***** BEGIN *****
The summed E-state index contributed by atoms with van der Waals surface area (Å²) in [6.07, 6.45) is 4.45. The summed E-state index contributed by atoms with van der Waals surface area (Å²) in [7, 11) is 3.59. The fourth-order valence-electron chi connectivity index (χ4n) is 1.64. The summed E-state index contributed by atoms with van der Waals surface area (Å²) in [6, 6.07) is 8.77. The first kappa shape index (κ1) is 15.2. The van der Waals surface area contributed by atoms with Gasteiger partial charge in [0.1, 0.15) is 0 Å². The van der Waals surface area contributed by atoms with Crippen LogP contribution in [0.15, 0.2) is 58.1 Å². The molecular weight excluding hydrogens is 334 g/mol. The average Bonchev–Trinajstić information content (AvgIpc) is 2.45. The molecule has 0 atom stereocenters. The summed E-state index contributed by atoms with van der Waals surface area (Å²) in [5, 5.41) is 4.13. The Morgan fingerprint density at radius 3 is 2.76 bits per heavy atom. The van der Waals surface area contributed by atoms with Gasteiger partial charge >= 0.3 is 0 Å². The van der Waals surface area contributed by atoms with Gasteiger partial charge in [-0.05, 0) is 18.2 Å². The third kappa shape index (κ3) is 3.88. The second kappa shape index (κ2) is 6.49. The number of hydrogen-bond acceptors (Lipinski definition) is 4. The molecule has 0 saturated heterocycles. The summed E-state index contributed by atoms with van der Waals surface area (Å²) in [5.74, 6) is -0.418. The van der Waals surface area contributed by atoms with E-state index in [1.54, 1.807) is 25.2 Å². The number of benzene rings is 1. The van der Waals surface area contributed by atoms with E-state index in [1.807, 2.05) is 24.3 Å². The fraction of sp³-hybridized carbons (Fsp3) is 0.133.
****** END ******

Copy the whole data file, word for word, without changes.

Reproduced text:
The summed E-state index contributed by atoms with van der Waals surface area (Å²) in [6.07, 6.45) is 4.45. The summed E-state index contributed by atoms with van der Waals surface area (Å²) in [7, 11) is 3.59. The fourth-order valence-electron chi connectivity index (χ4n) is 1.64. The summed E-state index contributed by atoms with van der Waals surface area (Å²) in [6, 6.07) is 8.77. The first kappa shape index (κ1) is 15.2. The van der Waals surface area contributed by atoms with Gasteiger partial charge in [0.1, 0.15) is 0 Å². The van der Waals surface area contributed by atoms with Crippen LogP contribution in [0.15, 0.2) is 58.1 Å². The molecular weight excluding hydrogens is 334 g/mol. The average Bonchev–Trinajstić information content (AvgIpc) is 2.45. The molecule has 0 atom stereocenters. The summed E-state index contributed by atoms with van der Waals surface area (Å²) in [5, 5.41) is 4.13. The Morgan fingerprint density at radius 3 is 2.76 bits per heavy atom. The van der Waals surface area contributed by atoms with Gasteiger partial charge >= 0.3 is 0 Å². The van der Waals surface area contributed by atoms with Gasteiger partial charge in [-0.05, 0) is 18.2 Å². The third kappa shape index (κ3) is 3.88. The second kappa shape index (κ2) is 6.49. The number of hydrogen-bond acceptors (Lipinski definition) is 4. The molecule has 0 saturated heterocycles. The summed E-state index contributed by atoms with van der Waals surface area (Å²) in [5.74, 6) is -0.418. The van der Waals surface area contributed by atoms with E-state index in [1.54, 1.807) is 25.2 Å². The number of benzene rings is 1. The van der Waals surface area contributed by atoms with E-state index in [1.807, 2.05) is 24.3 Å². The fraction of sp³-hybridized carbons (Fsp3) is 0.133.